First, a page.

Ignore anyone who is applying as a digital marketing generalist who doesn't articulate a clear passion for the content manager role, specifically. I'm not saying generalists can't excel in this role. But, more often than not, they won't want to stay in the role long-term, because they're not a passionate content creator first. They're usually pretty easy to spot as their application could work for almost any general marketing manager position. The right candidate will express a clear desire for this job specifically, not a marketing role generally.
If someone submits an application, resume, and cover letter with errors, typos, and/or a liberal interpretation of editorial style, they are not the right fit. I don't want to speak in absolutes by saying there is no circumstance under which I will allow someone to move forward in the content manager hiring process if they submit an application with typos or other issues — but it would be exceedingly rare for me to do so.
Absolutely no experience with interviewing someone for a piece of content is a big red flag. I don't care if their only interviewing experience was in an academic setting in journalism school or part of a few small ad hoc projects at one of their last jobs. One of the most important parts of this role is making people feel comfortable, building rapport, and then extracting content marketing goodness out of subject matter experts in a short period of time.
They've never heard of AP Style, the Chicago Manual of Style, or other standard content style guides is another red flag. This likely won't be an issue if you're pulling candidates from journalism or communications backgrounds. But the person you hire needs to have at least some understanding of what a content style guide is because they will be the one who needs to create one for your brand and then enforce it.
Look for someone who clearly communicates that they get the scope and demand of the job. Similar to my first tip about digital marketing generalist applicants, I'm wary of those who seem to only have a cursory understanding of what a content manager does based on the amount of information we provide. If someone is looking to just be a copywriter, I don't care how great their portfolio is — they're a super-talented individual contributor, but they're not a content manager.
Before you take your content manager job description live for applications, I want to say something we've said before, across multiple articles. But it's so important, I feel the need to say it again:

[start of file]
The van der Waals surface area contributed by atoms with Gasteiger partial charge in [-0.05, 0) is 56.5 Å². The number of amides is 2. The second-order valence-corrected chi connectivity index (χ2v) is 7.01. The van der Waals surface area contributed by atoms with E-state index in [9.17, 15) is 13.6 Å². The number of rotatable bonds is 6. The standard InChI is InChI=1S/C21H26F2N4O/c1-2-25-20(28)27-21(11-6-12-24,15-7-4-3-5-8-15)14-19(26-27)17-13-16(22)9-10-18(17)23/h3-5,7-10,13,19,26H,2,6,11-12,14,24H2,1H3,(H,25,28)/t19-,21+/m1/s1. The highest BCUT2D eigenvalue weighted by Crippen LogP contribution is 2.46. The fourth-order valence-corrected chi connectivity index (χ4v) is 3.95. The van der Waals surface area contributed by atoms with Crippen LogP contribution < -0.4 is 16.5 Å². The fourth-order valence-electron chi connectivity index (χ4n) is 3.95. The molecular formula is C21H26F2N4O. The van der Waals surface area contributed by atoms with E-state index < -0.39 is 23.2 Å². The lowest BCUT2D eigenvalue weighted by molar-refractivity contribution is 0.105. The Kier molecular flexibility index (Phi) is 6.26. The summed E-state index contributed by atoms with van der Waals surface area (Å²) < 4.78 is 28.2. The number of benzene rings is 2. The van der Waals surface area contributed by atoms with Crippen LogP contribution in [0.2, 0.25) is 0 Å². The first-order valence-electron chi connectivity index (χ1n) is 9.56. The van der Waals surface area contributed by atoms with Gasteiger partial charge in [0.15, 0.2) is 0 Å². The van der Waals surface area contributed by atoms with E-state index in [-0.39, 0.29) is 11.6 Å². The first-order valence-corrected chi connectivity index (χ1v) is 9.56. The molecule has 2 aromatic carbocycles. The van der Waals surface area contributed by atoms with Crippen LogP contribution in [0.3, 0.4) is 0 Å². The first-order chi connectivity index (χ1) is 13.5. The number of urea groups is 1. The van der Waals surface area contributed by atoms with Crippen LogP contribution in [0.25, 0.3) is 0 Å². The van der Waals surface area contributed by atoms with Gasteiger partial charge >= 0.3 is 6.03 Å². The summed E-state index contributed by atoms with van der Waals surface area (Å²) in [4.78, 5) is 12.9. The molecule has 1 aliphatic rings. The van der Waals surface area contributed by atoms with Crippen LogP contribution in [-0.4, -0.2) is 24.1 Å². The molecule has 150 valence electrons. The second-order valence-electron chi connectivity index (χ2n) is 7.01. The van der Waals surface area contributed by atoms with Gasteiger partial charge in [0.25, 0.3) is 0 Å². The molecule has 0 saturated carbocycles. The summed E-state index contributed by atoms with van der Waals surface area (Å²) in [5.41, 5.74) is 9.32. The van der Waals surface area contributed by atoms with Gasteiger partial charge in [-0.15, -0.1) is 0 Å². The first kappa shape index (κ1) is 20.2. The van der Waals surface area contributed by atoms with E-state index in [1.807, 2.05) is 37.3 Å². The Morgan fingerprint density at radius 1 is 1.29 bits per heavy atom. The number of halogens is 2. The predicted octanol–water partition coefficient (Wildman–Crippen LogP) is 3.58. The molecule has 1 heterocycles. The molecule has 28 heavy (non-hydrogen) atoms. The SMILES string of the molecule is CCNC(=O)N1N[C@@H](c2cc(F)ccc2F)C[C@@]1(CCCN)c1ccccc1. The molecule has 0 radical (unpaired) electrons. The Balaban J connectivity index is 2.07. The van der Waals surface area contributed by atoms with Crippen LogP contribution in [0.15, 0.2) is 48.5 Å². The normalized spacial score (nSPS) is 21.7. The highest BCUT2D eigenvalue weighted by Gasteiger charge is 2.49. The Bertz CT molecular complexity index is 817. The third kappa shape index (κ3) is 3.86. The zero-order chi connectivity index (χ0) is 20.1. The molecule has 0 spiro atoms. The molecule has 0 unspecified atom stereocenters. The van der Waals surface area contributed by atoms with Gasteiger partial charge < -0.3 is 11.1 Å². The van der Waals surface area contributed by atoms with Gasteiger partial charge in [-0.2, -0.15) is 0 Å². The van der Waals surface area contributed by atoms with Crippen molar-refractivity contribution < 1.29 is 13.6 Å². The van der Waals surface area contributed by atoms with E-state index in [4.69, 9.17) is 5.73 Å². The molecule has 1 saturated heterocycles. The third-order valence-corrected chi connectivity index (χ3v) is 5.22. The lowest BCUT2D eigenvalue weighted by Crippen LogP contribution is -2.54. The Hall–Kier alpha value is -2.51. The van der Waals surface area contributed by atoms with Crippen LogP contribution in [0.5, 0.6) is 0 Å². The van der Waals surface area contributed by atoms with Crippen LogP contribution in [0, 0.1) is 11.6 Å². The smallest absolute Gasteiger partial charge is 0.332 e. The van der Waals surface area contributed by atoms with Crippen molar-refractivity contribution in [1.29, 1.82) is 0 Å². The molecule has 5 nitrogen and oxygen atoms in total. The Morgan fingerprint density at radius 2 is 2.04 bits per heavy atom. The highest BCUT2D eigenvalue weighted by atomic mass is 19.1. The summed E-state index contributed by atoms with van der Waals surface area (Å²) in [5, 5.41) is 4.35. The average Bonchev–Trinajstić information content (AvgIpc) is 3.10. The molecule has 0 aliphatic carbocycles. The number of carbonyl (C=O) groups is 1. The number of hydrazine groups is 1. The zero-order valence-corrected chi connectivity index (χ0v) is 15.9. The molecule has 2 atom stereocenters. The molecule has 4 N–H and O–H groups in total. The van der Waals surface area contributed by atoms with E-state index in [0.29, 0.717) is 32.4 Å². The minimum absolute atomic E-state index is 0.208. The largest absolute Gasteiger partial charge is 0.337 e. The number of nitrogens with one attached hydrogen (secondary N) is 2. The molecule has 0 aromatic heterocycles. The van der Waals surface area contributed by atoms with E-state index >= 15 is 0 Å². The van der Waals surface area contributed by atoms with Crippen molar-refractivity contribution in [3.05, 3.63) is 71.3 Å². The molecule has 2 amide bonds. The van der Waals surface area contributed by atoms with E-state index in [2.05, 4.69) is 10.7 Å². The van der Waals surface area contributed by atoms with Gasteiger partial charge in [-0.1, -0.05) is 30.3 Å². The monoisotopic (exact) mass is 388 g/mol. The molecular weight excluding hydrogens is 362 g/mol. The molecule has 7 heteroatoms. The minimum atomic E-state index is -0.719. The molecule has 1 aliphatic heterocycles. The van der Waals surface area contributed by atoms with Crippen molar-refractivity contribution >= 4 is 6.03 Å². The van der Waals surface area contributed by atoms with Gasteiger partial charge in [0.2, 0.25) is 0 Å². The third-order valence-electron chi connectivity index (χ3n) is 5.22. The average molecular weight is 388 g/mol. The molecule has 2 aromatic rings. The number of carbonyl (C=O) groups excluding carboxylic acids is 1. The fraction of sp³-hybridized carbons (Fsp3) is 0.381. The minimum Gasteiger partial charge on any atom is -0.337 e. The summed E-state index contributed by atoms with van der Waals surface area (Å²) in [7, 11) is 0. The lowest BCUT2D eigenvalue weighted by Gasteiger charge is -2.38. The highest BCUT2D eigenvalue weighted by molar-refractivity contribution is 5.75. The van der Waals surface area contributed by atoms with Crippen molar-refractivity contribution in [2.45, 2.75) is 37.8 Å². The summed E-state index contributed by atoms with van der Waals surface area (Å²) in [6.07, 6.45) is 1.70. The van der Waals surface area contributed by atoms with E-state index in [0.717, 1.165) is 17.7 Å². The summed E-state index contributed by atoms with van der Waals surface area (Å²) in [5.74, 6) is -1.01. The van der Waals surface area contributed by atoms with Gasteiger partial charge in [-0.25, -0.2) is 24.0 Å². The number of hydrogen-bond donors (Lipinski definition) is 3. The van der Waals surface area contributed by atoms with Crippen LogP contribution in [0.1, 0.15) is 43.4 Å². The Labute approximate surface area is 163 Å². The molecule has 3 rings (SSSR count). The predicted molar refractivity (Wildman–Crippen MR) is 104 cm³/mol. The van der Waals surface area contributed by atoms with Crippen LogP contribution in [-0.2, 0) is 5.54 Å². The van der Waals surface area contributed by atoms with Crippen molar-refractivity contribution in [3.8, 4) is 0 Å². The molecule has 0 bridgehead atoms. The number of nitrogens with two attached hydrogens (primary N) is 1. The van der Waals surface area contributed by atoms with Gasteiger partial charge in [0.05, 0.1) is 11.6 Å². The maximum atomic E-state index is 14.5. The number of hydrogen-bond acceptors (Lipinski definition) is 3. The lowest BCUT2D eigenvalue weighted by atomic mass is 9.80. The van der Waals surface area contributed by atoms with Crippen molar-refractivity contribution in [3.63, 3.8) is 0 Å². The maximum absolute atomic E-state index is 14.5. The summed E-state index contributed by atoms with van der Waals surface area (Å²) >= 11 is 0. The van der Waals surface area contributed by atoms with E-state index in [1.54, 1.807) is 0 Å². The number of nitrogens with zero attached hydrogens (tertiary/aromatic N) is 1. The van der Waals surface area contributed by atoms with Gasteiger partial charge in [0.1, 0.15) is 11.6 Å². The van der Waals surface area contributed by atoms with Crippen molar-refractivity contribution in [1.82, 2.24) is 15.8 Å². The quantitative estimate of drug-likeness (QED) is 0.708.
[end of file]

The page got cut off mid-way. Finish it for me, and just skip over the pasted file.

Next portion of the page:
Do not disqualify candidates who do not have industry experience. Just ask any of our clients who have seen remarkable results after hiring a content manager — industry experience may seem like something that's a must, but it's really not.
For example, remember Matt from the Bill Ragan Roofing content manager success story we talked about earlier? He did not come from the roofing industry... and he still got big results.
I also didn't have any marketing industry experience when I first started out as a content manager. My educational background is in political science and my professional background (before I was hired) was in B2C e-commerce, publishing, communications, and journalism.
Then there's IMPACT's one and only John Becker. John came from a higher-education background and is a textbook example of why hiring an industry outsider as a content manager is often the right move. Today, he's one of the most beloved members of our content team, known for creating sales enablement content that closes deals faster and being a masterful interviewer.
Hiring someone for a job you've never had on your team and then saying "Industry experience doesn't matter" sounds like an absurd leap of faith that runs counterintuitive to how all other hiring is often handled for internal digital sales and marketing teams.
But what makes this role so magical is that, if you hire someone with the right skills and the heart of a teacher, they'll become an industry expert in the blink of an eye, just by doing their job. It's much, much harder to train someone who has industry experience on the fundamentals of being a content manager — those are the types of skills folks spend years cultivating in school and on the job.